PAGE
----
Just two years into a five-year £5 billion programme of investments, British Airways has already reached some significant milestones, says Chief Executive Keith Williams. He told customers at an event in Lagos that the airline had expanded its network, which now includes new African routes, and was acquiring new aircraft, enhancing products and introducing innovative technology to better serve its customers.
As a result of acquiring bmi, British Airways now serves 19 routes in 16 African countries. It flies more often to more places in Africa than it has ever done since it first opened routes to the continent 80 years ago. The acquisition also enabled it to grow its overall route network, giving customers access to 20 more destinations. British Airways is now operating the biggest Heathrow schedule in its history. Together with its franchise, codeshare and oneworld partners, it offers a global network of over 600 destinations.
Williams says that new aircraft, such as the Boeing 777 ER are coming onto the fleet, embodied with new World Traveller Plus and World Traveller cabins and a sophisticated in-flight entertainment system which offers nearly double the previous choice.
“We are making improvements in every cabin. The rollout of our new First is nearly complete. Bringing together balanced privacy, comfort, space and contemporary British design, it draws on the airline’s heritage, focusing on quality and attention to detail.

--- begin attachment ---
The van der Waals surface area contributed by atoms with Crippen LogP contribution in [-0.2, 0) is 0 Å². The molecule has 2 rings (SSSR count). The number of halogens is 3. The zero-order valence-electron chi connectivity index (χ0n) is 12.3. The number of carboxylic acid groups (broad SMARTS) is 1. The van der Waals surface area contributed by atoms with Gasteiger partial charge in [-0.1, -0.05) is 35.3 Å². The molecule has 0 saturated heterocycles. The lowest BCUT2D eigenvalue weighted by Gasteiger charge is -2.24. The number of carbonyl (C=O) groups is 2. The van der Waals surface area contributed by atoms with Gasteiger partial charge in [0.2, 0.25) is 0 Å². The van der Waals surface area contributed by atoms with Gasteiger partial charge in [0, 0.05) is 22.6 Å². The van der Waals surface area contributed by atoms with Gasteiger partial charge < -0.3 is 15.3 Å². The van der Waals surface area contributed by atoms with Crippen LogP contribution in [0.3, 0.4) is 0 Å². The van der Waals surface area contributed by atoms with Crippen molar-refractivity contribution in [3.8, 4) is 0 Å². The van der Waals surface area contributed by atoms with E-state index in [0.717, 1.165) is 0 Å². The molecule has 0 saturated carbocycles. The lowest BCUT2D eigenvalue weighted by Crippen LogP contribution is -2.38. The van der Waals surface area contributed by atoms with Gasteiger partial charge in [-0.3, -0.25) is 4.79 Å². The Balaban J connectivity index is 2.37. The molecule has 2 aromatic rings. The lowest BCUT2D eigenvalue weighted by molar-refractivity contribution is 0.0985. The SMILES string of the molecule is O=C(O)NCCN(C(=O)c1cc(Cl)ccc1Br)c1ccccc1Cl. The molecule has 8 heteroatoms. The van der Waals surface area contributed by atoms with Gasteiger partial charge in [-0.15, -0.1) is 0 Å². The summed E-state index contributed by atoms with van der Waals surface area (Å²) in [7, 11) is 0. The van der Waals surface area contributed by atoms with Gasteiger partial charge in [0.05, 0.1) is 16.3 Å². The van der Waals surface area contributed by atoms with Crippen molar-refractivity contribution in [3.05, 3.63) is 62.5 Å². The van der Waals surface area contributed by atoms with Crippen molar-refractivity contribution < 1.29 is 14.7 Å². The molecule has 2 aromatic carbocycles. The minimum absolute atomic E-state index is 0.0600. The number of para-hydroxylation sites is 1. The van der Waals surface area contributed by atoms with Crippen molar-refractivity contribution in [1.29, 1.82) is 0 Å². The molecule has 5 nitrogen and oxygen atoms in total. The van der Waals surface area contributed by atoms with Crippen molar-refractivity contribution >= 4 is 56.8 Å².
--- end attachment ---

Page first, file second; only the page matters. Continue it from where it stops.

“In May 2013 we take delivery of our first Boeing 787 Dreamliner and two months later, our first A380 superjumbo. These new aircraft will enable us to further develop and grow our network, achieve considerable fuel savings compared to the aircraft they replace, and bring the outstanding 777-300 levels of customer comfort to a wider audience,” Williams said.
BA’s main base at Heathrow Terminal 5 is delivering a consistently good customer experience, taking the Skytrax Award for the best airport terminal in the world earlier this year. Since Terminal 5C opened, 93% of customers walk directly on and off the aircraft without the need for buses.
The innovative use of technology is also helping to improve customer service in the air and on the ground says Williams. Senior cabin crew have now all being given iPads, allowing them to provide more intuitive, personalised service. Special software enables them to instantly identify where each customer is seated, whether they are travelling with anyone, what their Executive Club status is and whether they have any flight connections or special meal requests. Issues can be logged with ground-based colleagues and solved while the flight is airborne.
More than a million customers have now downloaded British Airways apps, which make the check-in process faster and more convenient. A feature for iPhone users now also enables them to book their flights from their phones.
“Nigeria was the first market outside of the UK where we launched our new advertising campaign: To Fly, To Serve. Through our programme of investments and product and service enhancements, we’re making that brand promise a reality,” Williams said.